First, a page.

That’s okay, because finding out some work we’ve done is lousy or unimportant is usually a learning and growing experience.  But if we hang dearly onto all the chaff we’re making, we can never distinguish the good from the bad.  We never discover our true gifts and callings.  We never figure out how to really make a great difference in the world.

Not every art project is meant to be hung on the fridge.  They don’t all have to be masterpieces.  Sometimes, it’s better to toss it in the trash and move on.

Do you have someone you trust to tell you that you’re embarrassing yourself?

[photo: lawrence_thefourth, Creative Commons]

  • Claire

    I have a feeling that the use of the illustration here might not resonate well with people who have difficult relationships to one or both parent figures…

    • http://twitter.com/owljones Owl Jones

      And so what? If someone has relationship problems with another human being, that’s their problem. It’s a great article – and it should be noted as well that the “fridge” isn’t exactly the thing to shoot for when making art. If that kid is an artist at heart, she’ll find a way – with or without her mother’s approval. We’ve got to stop worrying about hurting people’s feelings. That’s EXACTLY what this was about…..that and having honest people to tell you when you’re embarassing yourself…….Claire. That’s a hint.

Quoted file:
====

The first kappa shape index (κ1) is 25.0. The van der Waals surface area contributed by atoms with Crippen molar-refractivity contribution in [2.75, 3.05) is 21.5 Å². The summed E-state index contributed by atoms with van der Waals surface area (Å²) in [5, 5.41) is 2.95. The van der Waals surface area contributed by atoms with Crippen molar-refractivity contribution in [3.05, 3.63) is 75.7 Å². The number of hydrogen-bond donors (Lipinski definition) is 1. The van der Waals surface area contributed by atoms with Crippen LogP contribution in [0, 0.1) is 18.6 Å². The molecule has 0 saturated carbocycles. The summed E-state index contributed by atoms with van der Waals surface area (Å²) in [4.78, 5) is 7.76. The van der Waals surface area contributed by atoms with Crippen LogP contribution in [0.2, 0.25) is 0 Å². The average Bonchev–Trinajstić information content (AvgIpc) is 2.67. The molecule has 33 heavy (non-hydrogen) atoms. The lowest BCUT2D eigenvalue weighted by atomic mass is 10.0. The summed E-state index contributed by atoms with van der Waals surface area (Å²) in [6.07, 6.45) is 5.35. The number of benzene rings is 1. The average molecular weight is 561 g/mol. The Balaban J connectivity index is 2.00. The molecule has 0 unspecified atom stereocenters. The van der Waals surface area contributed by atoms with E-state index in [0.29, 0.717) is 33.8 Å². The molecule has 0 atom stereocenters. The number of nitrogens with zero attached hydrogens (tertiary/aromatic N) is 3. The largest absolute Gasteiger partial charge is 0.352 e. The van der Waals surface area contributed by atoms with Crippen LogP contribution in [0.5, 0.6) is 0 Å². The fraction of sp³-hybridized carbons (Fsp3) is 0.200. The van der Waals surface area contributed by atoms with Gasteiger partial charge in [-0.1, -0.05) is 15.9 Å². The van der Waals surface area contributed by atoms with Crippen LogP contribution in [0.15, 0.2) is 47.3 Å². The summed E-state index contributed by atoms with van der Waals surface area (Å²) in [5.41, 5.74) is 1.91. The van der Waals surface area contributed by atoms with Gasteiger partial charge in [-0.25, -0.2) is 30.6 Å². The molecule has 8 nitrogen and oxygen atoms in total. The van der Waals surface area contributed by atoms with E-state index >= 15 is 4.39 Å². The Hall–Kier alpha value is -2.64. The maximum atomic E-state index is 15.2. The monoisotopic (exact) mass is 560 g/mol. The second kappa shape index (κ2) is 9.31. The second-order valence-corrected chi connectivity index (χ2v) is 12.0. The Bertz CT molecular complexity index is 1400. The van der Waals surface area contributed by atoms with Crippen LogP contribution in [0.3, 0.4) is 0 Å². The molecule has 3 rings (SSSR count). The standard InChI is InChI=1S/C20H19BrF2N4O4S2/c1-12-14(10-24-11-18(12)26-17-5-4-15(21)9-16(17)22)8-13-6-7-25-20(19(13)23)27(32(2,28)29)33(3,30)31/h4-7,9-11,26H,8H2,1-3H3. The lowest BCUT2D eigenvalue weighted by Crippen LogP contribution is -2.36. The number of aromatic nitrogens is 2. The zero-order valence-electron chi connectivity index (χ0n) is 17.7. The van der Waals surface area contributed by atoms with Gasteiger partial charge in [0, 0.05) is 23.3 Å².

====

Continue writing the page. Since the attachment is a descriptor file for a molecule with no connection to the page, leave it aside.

• Clairikine

        Apart from the fact that “worrying about hurting other people’s feelings” can often be symptomatic of being a decent human being, that wasn’t actually what I meant.

        I realize that ideally everyone grows up affirmed in every part of their
        identity by their parents, and that constructive criticism is a part of
        this process. I’m just saying that for instance, if someone’s
        relationship to their mother is undermined by mockery and shame, the
        fact that she would laugh about her daughter’s work in front of a
        classroom would not serve as an adequate illustration to get the point
        of the rest of the article across.

    • http://charityjilldenmark.wordpress.com/ Charity Jill Denmark

      I agree. My mom was embarrassed of a certain piece of writing I did when I was in grade school and desperately wanted to be a writer when I grew up…basically, I was being silly (as a 7 year old would) and she made me feel like I was perverted, because other people might have read what I wrote as being perverted (if they were completely obtuse and refused to recognize it was a child’s writing). This was indicative of a pattern with her, though. “You’re going to embarrass yourself” is a killing thought when it comes to creative work.

      • http://www.thechurchofnopeople.com Matt @ The Church of No People

        You all are right, except that, of course, I assume that this is not an extreme parental relationship based in shame. Even loving parents tell their kids once in a while that what they have done was not their best. (In fact, I would say that any loving parent should do this – when necessary.) As a teacher, I have learned the delicate line to walk between critiquing a child and crushing their spirits. It can be done, and it should be done.

    • Abby Normal

      I agree with Claire too. Folks complain a lot about kids these days getting praise just for participating, but the other end of that—where a kid NEVER hears their parent say “I’m proud of you”—can be even more damaging. My mom had that kind of relationship with her dad and it made things difficult for both of them, even years later.

  • http://KatieAxelson.com/ Katie Axelson